America need not worry about some crazed one-world government taking power and wreaking havoc, as George Orwell feared. Its’ perfectly capable of sowing its’ own destruction. That is the essential message of Neil Postman’s timeless classic from 1985, Amusing Ourselves to Death. Postman reveals the values and nature of American society by exploring television’s role in the transformation of America’s structure of discourse, political atmosphere, and its’ religious institutions.
To start off with, Postman details how America’s intellectual basis has been fundamentally altered by television’s evolution as a primary mean of communication, through a change in the structure of discourse. As he brilliantly captures “changes in the structure of discourse… encourage certain uses of the intellect, by favoring certain definitions of intelligence and wisdom, and by demanding a certain kind of content- in a phrase, by creating certain forms of truth telling” (Postman 27).
Simply put, reason is the inevitable product of a print based society. Words provide the reader with a context, forcing them to actively engage themselves in the process and ask questions. The joy in reading mostly lies in the depth and substance of the ideas being presented. “Typographic America” was conditioned, through the habit of reading, to rely on cold, calculated reason, rather than sensationalism, mystic and aura.
In addition, emphasis is placed on memorizing facts, rather than the envelopment of critical thinking, conceptual understanding, or being able to identify and operate through a series of internally consistent principles. Second, Postman demonstrates how America’s political atmosphere effects American values in the age of show business. For instance, politics was once dominated by ordinary looking and mannered men such as Abraham Lincoln and Stephen Douglas.
Their famed Lincoln-Douglas debates were hours long consisting of substantial analysis on various issues, ready directly from carefully crafted speeches. Today, politics revolves around trivial matters, where candidates are judged not on merit, but by projecting a favorable image, evident by the increased relevance of campaign ads and personality driven candidates. As Postman contends, “the idea is not to pursue excellency, clarity or honesty, but to appear as if you are, which is another matter altogether” (Postman 126).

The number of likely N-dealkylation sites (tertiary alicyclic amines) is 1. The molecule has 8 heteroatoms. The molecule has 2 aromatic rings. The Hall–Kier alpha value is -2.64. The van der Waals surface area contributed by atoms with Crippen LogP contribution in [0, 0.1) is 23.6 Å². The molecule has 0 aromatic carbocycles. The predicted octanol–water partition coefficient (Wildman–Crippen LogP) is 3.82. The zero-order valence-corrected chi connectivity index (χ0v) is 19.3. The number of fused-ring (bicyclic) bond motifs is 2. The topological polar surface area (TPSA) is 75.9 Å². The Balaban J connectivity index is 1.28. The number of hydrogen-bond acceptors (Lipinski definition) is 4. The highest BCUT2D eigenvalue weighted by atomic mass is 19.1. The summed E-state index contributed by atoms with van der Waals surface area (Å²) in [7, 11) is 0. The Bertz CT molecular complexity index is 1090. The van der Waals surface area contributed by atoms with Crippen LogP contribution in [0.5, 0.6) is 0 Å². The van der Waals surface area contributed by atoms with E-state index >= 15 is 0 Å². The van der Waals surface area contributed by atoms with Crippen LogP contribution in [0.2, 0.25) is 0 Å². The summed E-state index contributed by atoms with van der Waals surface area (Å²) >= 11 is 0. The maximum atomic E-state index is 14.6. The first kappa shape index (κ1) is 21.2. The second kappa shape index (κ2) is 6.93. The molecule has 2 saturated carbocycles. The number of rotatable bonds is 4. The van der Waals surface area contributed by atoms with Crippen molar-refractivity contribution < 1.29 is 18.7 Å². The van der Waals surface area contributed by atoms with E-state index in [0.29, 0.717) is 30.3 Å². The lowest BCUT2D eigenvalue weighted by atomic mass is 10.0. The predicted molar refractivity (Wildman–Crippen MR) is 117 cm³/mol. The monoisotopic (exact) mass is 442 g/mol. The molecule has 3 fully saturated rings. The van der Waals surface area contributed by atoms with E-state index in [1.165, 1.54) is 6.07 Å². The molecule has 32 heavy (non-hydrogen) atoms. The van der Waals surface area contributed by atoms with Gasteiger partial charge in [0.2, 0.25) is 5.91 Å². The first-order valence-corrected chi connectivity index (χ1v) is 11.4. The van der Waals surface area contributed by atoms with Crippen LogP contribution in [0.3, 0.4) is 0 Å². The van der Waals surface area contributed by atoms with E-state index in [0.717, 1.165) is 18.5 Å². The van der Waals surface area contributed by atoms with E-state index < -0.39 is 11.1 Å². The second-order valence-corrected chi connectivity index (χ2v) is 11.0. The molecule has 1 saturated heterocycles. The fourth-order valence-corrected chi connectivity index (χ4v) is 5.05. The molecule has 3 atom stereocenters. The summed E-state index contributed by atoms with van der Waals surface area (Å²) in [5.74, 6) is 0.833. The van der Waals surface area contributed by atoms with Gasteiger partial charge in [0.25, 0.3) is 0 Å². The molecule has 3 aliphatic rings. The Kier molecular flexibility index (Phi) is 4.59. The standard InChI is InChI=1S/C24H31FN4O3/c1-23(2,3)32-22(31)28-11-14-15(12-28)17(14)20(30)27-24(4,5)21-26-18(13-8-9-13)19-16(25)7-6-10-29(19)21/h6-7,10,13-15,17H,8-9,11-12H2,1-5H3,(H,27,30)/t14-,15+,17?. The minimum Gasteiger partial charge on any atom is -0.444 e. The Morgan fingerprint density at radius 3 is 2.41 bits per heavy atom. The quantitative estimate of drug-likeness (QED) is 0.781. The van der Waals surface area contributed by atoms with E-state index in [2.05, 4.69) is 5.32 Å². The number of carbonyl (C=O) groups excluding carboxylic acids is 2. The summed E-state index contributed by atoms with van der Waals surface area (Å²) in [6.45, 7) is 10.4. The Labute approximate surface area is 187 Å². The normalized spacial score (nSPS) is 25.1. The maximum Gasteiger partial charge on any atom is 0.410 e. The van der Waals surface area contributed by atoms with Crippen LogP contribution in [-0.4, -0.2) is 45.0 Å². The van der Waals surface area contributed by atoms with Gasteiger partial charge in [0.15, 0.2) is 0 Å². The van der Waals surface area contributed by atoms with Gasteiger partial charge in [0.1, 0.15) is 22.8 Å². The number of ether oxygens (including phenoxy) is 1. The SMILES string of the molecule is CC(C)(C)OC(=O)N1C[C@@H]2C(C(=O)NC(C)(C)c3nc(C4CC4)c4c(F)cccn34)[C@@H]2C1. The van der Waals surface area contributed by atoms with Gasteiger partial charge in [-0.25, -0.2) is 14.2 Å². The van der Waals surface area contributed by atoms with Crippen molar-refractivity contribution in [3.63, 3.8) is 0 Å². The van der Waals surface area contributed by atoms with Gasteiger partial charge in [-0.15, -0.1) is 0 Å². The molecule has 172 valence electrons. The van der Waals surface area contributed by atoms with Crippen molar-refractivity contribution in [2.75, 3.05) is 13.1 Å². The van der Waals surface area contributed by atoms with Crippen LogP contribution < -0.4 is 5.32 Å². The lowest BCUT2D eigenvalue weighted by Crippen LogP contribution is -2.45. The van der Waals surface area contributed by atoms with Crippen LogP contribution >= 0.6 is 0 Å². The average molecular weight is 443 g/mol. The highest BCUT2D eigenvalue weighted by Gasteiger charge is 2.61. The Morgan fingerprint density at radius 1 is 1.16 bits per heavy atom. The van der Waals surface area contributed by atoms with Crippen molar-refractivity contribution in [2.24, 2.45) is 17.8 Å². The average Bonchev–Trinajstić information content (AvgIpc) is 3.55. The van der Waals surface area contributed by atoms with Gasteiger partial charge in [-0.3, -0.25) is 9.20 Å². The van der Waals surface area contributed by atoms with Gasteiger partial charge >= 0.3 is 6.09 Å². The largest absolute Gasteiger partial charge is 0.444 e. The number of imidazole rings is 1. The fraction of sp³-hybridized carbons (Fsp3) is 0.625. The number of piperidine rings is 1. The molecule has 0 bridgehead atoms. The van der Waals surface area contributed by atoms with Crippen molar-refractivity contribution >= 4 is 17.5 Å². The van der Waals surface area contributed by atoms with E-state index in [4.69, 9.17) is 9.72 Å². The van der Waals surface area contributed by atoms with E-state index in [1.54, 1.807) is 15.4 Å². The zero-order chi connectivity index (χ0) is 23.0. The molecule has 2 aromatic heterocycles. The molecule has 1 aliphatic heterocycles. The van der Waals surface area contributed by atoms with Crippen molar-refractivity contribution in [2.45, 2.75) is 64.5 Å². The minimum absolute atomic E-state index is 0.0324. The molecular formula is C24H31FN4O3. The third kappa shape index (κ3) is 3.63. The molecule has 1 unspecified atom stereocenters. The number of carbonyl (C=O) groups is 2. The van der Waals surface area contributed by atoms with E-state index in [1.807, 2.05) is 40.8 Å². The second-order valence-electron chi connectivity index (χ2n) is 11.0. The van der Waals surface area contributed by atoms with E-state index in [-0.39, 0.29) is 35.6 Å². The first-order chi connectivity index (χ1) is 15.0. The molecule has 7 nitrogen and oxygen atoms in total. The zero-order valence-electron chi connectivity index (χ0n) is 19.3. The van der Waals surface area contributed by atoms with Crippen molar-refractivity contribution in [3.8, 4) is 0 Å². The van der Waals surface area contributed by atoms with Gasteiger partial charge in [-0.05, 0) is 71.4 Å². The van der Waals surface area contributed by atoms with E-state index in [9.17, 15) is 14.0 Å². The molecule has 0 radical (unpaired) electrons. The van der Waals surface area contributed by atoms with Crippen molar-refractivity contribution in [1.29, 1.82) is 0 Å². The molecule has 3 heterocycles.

Last but not least, Postman examines now religion in America has fallen victim to the onslaught of television. America was founded as a Christian nation, and Christianity could not exist without literacy. The ability to comprehend the bible, or lengthy, complex sermons was an integral component of what it meant to be a devout Christian. Religious figure’s speeches, while not unaccompanied by emotion at times, contained substance, posing powerful declarations and questions regarding ideology and theology.
In contrast, the nature of Pat Robertson’s or the late Jerry Falwell’s show resemble a game show far more than a speech from George Whitefield. “Everything that makes religious an historic, profound ands sacred human activity”, writes Postman, “is stripped away,; there is no ritual, no dogma, no theology, and above all, no sense of spiritual transcendence” (Postman 116). Not to mention, because television is so image-centric, the main attraction in many cases is no longer bod, but the preacher himself.
As Aldous Huxley wrote, “Hell isn’t merely paved with good intentions, but is walled and roofed with them” (Huxley). All in all, Postman illustrates the values and nature of American society, detailing televisions role in the evolution of America’s structure of discourse, political atmosphere, and its’ religious institutions. They reflect a decaying society, with a rapidly decreasing intellect that pales in comparison to the success of typographic America. It is in America’s best interest that it heed Postman’s warning.